The Byrds: Live at the Fillmore, February 1969
Floating World Records – 2017
A new live release from The Byrds shows a band in fine form at mid-career. “Live at the Fillmore, February 1969” is a good study of a band in transition – from their popular folk rock 60’s sound toward a country-rock style that would be hugely influential for artists who followed.
Less than five years out from their first big hit “Mr Tambourine Man” in 1965, the band was evolving its sound. Late in the decade, they had gone through several personnel changes, and their music was becoming more hard-edged, perhaps a little more cynical, like the decade that wore on. Musically, that’s a major compliment.
Coming soon after the release of their classic “Sweetheart of the Rodeo,” this release is much rougher around the edges, perhaps a by-product of frequent touring. The 1969 line-up included mainstay leader Roger McGuinn, ace guitarist Clarence White, bassist John York and drummer Gene Parsons.
Setting the mood for the countrified show, the album opens with the brief instrumental Nashville West. The band then segues right into the George Jones penned You’re Still on My Mind. The tune is loaded with country twang and suitable lyrics.
“The jukebox is playing a honky tonk song
One more I keep saying and then I’ll go home
What good would it do me, I know what I’ll find
An empty bottle, a broken heart, and you’re still on my mind.”
A taste of the classic psychedelic Byrds sound comes in the form of a medley, a popular way of squeezing in fan favourites in the 60’s. Of course, it’s always nice to hear the familiar tunes, but they feel somewhat perfunctory on the album. That said, Turn, Turn, Turn, Mr. Tambourine Man and Eight Miles High are required listening, and the shady hazy transitions between the songs are deliciously cool.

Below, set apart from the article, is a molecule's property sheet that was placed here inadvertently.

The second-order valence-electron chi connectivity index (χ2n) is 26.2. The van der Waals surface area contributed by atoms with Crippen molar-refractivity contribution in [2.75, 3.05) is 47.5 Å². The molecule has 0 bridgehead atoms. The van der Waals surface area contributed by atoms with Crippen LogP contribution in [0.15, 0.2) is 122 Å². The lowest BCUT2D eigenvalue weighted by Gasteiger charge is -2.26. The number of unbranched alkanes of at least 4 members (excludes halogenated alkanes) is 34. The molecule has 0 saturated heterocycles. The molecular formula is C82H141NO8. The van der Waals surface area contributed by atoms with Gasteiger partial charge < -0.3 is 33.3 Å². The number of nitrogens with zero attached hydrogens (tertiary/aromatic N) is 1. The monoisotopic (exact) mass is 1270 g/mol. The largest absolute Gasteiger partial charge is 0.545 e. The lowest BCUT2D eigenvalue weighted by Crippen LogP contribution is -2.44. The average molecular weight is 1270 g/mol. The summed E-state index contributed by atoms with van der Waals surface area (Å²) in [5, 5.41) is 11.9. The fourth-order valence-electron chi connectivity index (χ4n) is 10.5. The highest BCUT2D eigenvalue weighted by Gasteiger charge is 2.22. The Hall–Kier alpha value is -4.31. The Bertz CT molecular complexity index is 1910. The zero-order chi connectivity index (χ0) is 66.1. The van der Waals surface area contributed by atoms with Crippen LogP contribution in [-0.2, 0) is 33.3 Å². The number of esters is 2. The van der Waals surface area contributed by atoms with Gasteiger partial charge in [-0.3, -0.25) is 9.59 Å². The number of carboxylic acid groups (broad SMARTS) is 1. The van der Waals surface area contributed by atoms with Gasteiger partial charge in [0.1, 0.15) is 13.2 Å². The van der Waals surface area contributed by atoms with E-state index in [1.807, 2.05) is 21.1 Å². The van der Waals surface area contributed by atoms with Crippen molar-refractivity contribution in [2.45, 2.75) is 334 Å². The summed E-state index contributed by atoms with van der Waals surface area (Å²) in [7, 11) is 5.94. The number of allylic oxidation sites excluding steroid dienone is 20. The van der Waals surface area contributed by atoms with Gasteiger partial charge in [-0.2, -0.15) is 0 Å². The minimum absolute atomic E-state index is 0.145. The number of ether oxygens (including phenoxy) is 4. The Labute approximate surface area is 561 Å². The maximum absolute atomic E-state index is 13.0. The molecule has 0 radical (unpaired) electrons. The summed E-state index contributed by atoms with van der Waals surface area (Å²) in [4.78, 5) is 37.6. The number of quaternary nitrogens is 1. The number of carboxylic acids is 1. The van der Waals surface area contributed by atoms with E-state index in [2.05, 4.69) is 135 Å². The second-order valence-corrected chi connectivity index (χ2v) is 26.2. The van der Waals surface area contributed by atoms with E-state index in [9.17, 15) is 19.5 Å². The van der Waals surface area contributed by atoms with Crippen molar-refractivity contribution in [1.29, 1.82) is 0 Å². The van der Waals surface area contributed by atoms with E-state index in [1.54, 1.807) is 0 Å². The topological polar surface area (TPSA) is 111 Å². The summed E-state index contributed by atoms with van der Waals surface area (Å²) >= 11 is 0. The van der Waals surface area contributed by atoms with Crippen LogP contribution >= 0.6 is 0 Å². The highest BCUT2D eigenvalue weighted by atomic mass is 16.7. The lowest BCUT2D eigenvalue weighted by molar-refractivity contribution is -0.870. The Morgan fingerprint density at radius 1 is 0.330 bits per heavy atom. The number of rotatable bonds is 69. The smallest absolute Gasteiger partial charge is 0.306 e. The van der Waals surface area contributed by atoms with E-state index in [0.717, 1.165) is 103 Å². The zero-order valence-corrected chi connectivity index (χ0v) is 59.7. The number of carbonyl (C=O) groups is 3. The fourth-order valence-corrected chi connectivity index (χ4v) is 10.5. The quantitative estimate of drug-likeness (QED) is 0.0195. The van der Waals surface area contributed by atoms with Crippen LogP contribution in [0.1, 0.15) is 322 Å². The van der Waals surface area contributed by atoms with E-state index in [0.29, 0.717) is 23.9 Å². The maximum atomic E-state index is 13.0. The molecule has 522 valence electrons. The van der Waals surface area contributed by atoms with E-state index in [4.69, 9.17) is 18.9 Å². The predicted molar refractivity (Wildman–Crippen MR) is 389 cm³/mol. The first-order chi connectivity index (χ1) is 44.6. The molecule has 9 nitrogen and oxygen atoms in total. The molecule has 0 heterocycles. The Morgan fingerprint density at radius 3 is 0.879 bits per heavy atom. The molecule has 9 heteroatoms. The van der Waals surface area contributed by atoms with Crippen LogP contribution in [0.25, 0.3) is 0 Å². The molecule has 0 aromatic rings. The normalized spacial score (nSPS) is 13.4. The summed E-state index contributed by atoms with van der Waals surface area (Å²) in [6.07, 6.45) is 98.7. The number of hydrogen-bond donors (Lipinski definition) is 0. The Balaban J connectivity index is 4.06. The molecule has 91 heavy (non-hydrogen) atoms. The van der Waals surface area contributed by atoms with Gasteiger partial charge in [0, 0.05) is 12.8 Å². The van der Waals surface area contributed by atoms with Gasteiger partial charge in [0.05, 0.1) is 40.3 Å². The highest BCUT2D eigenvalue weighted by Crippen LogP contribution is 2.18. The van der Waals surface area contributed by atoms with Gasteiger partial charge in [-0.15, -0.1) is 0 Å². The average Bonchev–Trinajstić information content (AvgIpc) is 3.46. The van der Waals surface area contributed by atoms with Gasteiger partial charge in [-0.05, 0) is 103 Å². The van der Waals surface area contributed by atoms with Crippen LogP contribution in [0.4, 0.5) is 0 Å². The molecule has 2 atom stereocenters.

He Was a Friend of Mine must have been played 100 times, but still aches like the painful moment after the Kennedy assassination for which the song was written. … perhaps in part due to the assassination of JFK’s brother Robert, less than a year earlier, as he campaigned for President.
Behind McGuinn and White, both guitars drive a little harder on So You Want to be a Rock and Roll Star to make it work like the early classic it is. It’s a little dishevelled, but that’s the way rock and roll is supposed to be.
Time Between is another favourite, with its adorably dated lyrics. The song races ahead, a reminder of 3-minute limits on pay phone calls that used to be the norm.
Don’t say you love me/Don’t say you care/You’re so far away
Telephone communication/Only a three-minute elation
When I hear your voice
King Apathy III further demonstrates Clarence White’s prowess on guitar and explains why he is so revered by Byrds fans. He rocks hard on several solos, dancing along to McGuinn’s inspired lyrics through time changes and harmonic shifts. The tune is a romp, an entertaining “lost classic” from the band.
They close not far from their hippie folk-rock Dylan-esque roots, with a majestic Chimes of Freedom. McGuinn tightens up the vocals, with brilliant fingerpicking as only he can do. It’s a fulfilling end to a concert that may not have been typical in its time but stands as one for the ages.
Serious Byrds fans should definitely check out this release, while those new to the band may want to start out elsewhere, perhaps earlier in their catalogue.